Web Alert: Brazilian Senate approves a new bill to amend the pre-salt E&P regulation
13 June 2016
On 24 February 2016 the Brazilian Senate approved Bill of Law no. 131/2015 to amend the production sharing regime in the pre-salt oil fields.
The current legislation, Bill of Law 12,351, was enacted on 22 December 2010 to regulate the exploration and production of Oil & Gas under the regime of Production Sharing Agreements (PSA) in the pre-salt or strategic areas. Law 12,351 provides that Petrobras will be appointed as the sole operator responsible for the execution of the E&P projects and will hold a minimum participating interest of 30% in each field.
Petrobras is in the middle of a financial and political crisis which has raised concerns about its ability to carry out its E&P programs in the pre-salt. The failing oil prices, the drop of Petrobras shares, the downgrading of its ratings and its involvement in the lava-jato corruption scandal have considerably affected the company. This has triggered a wave of debates about whether amendments should be made to the legal framework in order to ease the financial obligations that Law 12,351 imposes on Petrobras and to attract foreign investors.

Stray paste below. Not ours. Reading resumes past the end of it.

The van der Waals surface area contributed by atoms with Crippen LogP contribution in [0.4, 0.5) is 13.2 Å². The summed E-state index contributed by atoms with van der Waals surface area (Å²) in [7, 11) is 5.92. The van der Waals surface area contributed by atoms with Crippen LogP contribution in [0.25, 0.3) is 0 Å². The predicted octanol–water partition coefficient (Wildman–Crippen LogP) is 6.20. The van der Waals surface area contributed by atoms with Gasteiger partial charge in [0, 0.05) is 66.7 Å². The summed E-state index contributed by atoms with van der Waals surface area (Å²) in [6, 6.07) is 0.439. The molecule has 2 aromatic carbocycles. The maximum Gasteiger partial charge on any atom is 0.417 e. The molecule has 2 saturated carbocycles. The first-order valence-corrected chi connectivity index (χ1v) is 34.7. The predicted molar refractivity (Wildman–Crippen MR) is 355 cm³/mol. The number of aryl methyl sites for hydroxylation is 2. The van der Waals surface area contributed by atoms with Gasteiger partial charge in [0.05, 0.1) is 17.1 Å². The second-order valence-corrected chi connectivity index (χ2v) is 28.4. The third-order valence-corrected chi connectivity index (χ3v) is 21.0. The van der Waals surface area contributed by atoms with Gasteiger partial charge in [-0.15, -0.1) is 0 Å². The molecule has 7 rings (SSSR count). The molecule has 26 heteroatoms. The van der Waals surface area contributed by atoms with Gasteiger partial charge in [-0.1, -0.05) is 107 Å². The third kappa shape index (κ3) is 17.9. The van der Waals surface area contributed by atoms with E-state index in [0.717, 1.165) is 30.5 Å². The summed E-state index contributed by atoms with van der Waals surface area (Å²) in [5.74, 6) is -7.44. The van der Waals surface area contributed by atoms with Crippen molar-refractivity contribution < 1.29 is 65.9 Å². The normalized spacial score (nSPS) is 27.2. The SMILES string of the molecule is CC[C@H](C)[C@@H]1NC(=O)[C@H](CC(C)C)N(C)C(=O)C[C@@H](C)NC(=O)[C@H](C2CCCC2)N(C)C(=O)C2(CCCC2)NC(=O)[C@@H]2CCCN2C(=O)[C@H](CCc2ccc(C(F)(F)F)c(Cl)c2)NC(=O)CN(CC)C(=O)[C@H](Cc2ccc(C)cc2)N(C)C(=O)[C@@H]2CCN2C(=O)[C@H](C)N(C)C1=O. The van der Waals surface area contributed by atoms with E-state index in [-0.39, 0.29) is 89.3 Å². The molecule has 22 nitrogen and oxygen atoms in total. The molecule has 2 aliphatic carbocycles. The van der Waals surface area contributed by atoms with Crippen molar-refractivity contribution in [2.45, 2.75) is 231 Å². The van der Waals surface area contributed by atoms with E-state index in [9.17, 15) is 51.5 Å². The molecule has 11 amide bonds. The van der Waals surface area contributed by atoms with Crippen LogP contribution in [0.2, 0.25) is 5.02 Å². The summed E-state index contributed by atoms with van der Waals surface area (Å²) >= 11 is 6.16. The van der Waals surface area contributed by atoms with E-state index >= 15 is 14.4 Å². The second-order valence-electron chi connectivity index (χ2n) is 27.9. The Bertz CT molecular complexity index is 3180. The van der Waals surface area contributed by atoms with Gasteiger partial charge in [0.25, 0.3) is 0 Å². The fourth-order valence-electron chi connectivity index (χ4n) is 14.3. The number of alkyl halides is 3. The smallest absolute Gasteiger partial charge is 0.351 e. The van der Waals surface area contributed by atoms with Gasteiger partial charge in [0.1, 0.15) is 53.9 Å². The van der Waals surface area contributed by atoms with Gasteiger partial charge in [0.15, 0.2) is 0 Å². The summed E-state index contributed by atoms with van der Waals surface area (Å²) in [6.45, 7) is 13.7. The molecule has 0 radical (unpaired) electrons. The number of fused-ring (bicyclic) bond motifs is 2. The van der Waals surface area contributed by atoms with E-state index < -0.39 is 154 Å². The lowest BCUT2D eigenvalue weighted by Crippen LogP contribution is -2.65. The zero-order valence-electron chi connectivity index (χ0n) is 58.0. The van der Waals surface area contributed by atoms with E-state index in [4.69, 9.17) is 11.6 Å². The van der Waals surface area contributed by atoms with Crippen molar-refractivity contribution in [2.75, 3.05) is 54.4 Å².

In June 2015 Senator Jose Serra, former PSDB presidential candidate, submitted to the Senate under the urgent business procedure Bill 131/2015 revoking Petrobras’ mandatory role as the exclusive operator and its requirement to hold a 30% participating interest on all pre-salt developments under the production sharing regime.
The Brazilian Senate approved an amended version of the Bill, where Petrobras is granted the right of first refusal on future pre-salt blocks tenders. Under the new drafting of the Bill, the National Council of Energy Policy (CNPE) will offer Petrobras a right of first refusal to be exercised within a period of 30 days. Should Petrobras exercise this right, it will have a minimum share of 30% in the block.
The Bill has been sent to the Brazilian Congress, where it is currently under analysis by a Special Commission.
Some quarters in the oil and gas industry see the Bill as a pragmatic movement to encourage international investment in Brazil. However, in the current economic climate, it is difficult to gauge the impact of a measure like this would have in E&P of oil and gas in such a challenging and expensive area as the pre-salt.